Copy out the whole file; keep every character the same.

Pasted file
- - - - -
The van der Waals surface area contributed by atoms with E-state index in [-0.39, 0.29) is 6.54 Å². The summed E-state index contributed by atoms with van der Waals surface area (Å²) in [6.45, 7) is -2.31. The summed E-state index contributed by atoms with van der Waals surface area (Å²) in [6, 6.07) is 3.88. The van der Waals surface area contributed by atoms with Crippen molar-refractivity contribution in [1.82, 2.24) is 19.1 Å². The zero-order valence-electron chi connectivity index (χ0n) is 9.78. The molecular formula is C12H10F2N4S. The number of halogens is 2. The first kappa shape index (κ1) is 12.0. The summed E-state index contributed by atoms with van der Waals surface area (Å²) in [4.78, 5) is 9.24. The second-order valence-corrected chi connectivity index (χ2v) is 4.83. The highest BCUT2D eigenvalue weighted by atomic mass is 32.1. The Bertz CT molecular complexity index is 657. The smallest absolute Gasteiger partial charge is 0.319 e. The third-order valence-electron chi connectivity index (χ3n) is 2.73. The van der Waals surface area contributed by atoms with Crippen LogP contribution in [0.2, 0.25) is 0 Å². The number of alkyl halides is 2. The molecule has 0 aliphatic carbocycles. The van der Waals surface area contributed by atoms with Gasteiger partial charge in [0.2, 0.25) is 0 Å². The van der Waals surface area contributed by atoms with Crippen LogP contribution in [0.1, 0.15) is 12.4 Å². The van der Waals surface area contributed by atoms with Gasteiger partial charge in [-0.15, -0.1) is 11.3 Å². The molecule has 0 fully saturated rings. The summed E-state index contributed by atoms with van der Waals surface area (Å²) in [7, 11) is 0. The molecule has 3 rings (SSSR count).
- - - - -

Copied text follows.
The van der Waals surface area contributed by atoms with E-state index in [-0.39, 0.29) is 6.54 Å². The summed E-state index contributed by atoms with van der Waals surface area (Å²) in [6.45, 7) is -2.31. The summed E-state index contributed by atoms with van der Waals surface area (Å²) in [6, 6.07) is 3.88. The van der Waals surface area contributed by atoms with Crippen molar-refractivity contribution in [1.82, 2.24) is 19.1 Å². The zero-order valence-electron chi connectivity index (χ0n) is 9.78. The molecular formula is C12H10F2N4S. The number of halogens is 2. The first kappa shape index (κ1) is 12.0. The summed E-state index contributed by atoms with van der Waals surface area (Å²) in [4.78, 5) is 9.24. The second-order valence-corrected chi connectivity index (χ2v) is 4.83. The highest BCUT2D eigenvalue weighted by atomic mass is 32.1. The Bertz CT molecular complexity index is 657. The smallest absolute Gasteiger partial charge is 0.319 e. The third-order valence-electron chi connectivity index (χ3n) is 2.73. The van der Waals surface area contributed by atoms with Crippen LogP contribution in [0.2, 0.25) is 0 Å². The number of alkyl halides is 2. The molecule has 0 aliphatic carbocycles. The van der Waals surface area contributed by atoms with Gasteiger partial charge in [0.2, 0.25) is 0 Å². The van der Waals surface area contributed by atoms with Crippen LogP contribution in [0.1, 0.15) is 12.4 Å². The van der Waals surface area contributed by atoms with Gasteiger partial charge in [-0.15, -0.1) is 11.3 Å². The molecule has 0 fully saturated rings. The summed E-state index contributed by atoms with van der Waals surface area (Å²) in [7, 11) is 0. The molecule has 3 rings (SSSR count).